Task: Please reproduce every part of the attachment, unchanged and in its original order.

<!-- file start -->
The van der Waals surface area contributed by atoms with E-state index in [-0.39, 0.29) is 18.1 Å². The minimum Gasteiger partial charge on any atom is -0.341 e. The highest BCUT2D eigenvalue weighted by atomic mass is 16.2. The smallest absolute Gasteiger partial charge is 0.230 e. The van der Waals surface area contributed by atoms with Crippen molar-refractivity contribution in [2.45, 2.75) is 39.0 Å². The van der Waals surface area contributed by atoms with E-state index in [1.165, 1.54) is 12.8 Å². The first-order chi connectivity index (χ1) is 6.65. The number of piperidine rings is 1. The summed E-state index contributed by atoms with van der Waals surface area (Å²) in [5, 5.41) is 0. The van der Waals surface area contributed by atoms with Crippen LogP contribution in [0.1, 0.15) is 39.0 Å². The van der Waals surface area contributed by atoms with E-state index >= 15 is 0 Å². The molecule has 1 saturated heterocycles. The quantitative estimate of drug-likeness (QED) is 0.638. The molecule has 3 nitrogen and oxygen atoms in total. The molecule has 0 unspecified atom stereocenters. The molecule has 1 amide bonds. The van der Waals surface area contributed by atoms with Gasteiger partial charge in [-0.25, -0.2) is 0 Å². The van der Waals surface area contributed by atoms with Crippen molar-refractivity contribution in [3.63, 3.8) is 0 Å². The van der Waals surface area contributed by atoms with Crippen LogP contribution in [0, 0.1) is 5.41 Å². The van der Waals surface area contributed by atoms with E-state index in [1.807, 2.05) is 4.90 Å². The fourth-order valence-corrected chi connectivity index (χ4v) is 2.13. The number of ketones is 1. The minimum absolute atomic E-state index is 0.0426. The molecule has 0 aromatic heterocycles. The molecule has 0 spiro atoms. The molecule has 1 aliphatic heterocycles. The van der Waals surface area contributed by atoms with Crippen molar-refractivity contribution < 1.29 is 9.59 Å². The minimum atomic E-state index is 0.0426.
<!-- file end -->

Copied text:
The van der Waals surface area contributed by atoms with E-state index in [-0.39, 0.29) is 18.1 Å². The minimum Gasteiger partial charge on any atom is -0.341 e. The highest BCUT2D eigenvalue weighted by atomic mass is 16.2. The smallest absolute Gasteiger partial charge is 0.230 e. The van der Waals surface area contributed by atoms with Crippen molar-refractivity contribution in [2.45, 2.75) is 39.0 Å². The van der Waals surface area contributed by atoms with E-state index in [1.165, 1.54) is 12.8 Å². The first-order chi connectivity index (χ1) is 6.65. The number of piperidine rings is 1. The summed E-state index contributed by atoms with van der Waals surface area (Å²) in [5, 5.41) is 0. The van der Waals surface area contributed by atoms with Crippen LogP contribution in [0.1, 0.15) is 39.0 Å². The van der Waals surface area contributed by atoms with E-state index >= 15 is 0 Å². The molecule has 1 saturated heterocycles. The quantitative estimate of drug-likeness (QED) is 0.638. The molecule has 3 nitrogen and oxygen atoms in total. The molecule has 0 unspecified atom stereocenters. The molecule has 1 amide bonds. The van der Waals surface area contributed by atoms with Gasteiger partial charge in [-0.25, -0.2) is 0 Å². The van der Waals surface area contributed by atoms with Crippen molar-refractivity contribution in [3.63, 3.8) is 0 Å². The van der Waals surface area contributed by atoms with Crippen LogP contribution in [0, 0.1) is 5.41 Å². The van der Waals surface area contributed by atoms with E-state index in [1.807, 2.05) is 4.90 Å². The fourth-order valence-corrected chi connectivity index (χ4v) is 2.13. The number of ketones is 1. The minimum absolute atomic E-state index is 0.0426. The molecule has 0 aromatic heterocycles. The molecule has 0 spiro atoms. The molecule has 1 aliphatic heterocycles. The van der Waals surface area contributed by atoms with Crippen molar-refractivity contribution < 1.29 is 9.59 Å². The minimum atomic E-state index is 0.0426.